Lene Hara cave

The Lena Hara cave is the main cave of a system of solutional caves in the Lautém District at the eastern tip of East Timor (Timor-Leste), close to the village of Tutuala. Others are Ile Kére Kére and Jerimalai. Lene Hara has provided evidence that Timor has been occupied by humans since at least 35,000 years BP[1] and thus is evidence that humans crossed the waters of Wallacea between the Pleistocene continents of Sunda and Sahul.

Lene Hara
Paintings in Lene Hara cave
location in
LocationLautém District
Regioneastern tip of East Timor
Coordinates8°23′32″S 127°17′25″E

The cave was first investigated in 1963 by Portuguese anthropologist Antonio de Almeida, when Timor Leste was still under Portuguese rule.[1] Radiocarbon dating of the cave taken from digs beside those investigated by Almeida, by a team led by Sue O'Connor from the Australian National University, shows deposition of shells (trochus and strombus) by transitory inhabitants beginning 35,000 years BP.[1]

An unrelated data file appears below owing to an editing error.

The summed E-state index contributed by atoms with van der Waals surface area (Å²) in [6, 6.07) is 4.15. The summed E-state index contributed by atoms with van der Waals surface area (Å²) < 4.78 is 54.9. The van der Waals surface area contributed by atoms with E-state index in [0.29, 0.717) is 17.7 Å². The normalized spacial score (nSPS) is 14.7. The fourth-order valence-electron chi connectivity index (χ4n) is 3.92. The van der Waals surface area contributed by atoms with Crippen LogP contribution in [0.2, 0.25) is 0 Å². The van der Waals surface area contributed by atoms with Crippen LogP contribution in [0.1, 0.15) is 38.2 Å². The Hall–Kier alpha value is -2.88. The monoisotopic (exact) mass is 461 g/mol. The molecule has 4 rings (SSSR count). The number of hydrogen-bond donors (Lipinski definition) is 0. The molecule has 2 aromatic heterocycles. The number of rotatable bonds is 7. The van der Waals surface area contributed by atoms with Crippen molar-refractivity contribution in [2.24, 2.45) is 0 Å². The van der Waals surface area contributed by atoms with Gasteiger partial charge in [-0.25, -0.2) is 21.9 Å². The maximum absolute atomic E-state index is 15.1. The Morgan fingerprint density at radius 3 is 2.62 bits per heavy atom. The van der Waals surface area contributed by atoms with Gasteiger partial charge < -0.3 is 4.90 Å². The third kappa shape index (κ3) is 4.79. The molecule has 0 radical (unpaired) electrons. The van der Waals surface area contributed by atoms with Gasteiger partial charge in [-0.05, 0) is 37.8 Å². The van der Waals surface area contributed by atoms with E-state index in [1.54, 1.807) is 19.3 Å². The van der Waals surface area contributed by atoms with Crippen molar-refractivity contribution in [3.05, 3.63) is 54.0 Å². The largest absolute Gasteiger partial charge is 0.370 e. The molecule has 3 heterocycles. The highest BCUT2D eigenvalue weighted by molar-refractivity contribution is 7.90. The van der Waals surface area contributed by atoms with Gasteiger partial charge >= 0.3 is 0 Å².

O'Connor et al pointed out that the earliest occupation of Australia is dated to around 55,000 BP, so it is unclear whether the early Timor settlers belong to the same wave of colonisation as the first Australian settlers.[1]

O'Connor also reported[2] finding in Lena Hara Holocene fish hooks made from shell, and shell beads.[3]

In May 2009, carved faces were found high in the cave, and have since been dated to 10,000 years. This was reported in the journal Antiquity of February 2011.[4] Paintings in Ile Kére Kére are believed to be 2,000 to 6,000 years old.


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